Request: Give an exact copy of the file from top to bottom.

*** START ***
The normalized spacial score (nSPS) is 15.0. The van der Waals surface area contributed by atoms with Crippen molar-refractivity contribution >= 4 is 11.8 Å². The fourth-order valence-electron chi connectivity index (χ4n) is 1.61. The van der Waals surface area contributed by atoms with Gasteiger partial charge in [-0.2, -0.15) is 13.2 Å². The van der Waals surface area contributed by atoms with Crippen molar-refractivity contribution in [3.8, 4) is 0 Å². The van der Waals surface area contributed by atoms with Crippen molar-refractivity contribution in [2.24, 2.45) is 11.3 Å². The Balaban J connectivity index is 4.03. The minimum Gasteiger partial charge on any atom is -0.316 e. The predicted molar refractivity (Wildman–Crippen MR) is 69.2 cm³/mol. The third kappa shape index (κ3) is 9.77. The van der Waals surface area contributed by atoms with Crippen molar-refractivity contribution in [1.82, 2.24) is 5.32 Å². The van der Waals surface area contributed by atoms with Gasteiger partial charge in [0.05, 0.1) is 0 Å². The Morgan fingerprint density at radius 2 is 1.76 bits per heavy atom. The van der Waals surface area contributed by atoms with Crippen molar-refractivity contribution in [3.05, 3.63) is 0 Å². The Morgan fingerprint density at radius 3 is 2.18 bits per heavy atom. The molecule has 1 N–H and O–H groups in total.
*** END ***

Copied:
The normalized spacial score (nSPS) is 15.0. The van der Waals surface area contributed by atoms with Crippen molar-refractivity contribution >= 4 is 11.8 Å². The fourth-order valence-electron chi connectivity index (χ4n) is 1.61. The van der Waals surface area contributed by atoms with Gasteiger partial charge in [-0.2, -0.15) is 13.2 Å². The van der Waals surface area contributed by atoms with Crippen molar-refractivity contribution in [3.8, 4) is 0 Å². The van der Waals surface area contributed by atoms with Crippen molar-refractivity contribution in [2.24, 2.45) is 11.3 Å². The Balaban J connectivity index is 4.03. The minimum Gasteiger partial charge on any atom is -0.316 e. The predicted molar refractivity (Wildman–Crippen MR) is 69.2 cm³/mol. The third kappa shape index (κ3) is 9.77. The van der Waals surface area contributed by atoms with Crippen molar-refractivity contribution in [1.82, 2.24) is 5.32 Å². The van der Waals surface area contributed by atoms with Gasteiger partial charge in [0.05, 0.1) is 0 Å². The Morgan fingerprint density at radius 2 is 1.76 bits per heavy atom. The van der Waals surface area contributed by atoms with Crippen molar-refractivity contribution in [3.05, 3.63) is 0 Å². The Morgan fingerprint density at radius 3 is 2.18 bits per heavy atom. The molecule has 1 N–H and O–H groups in total.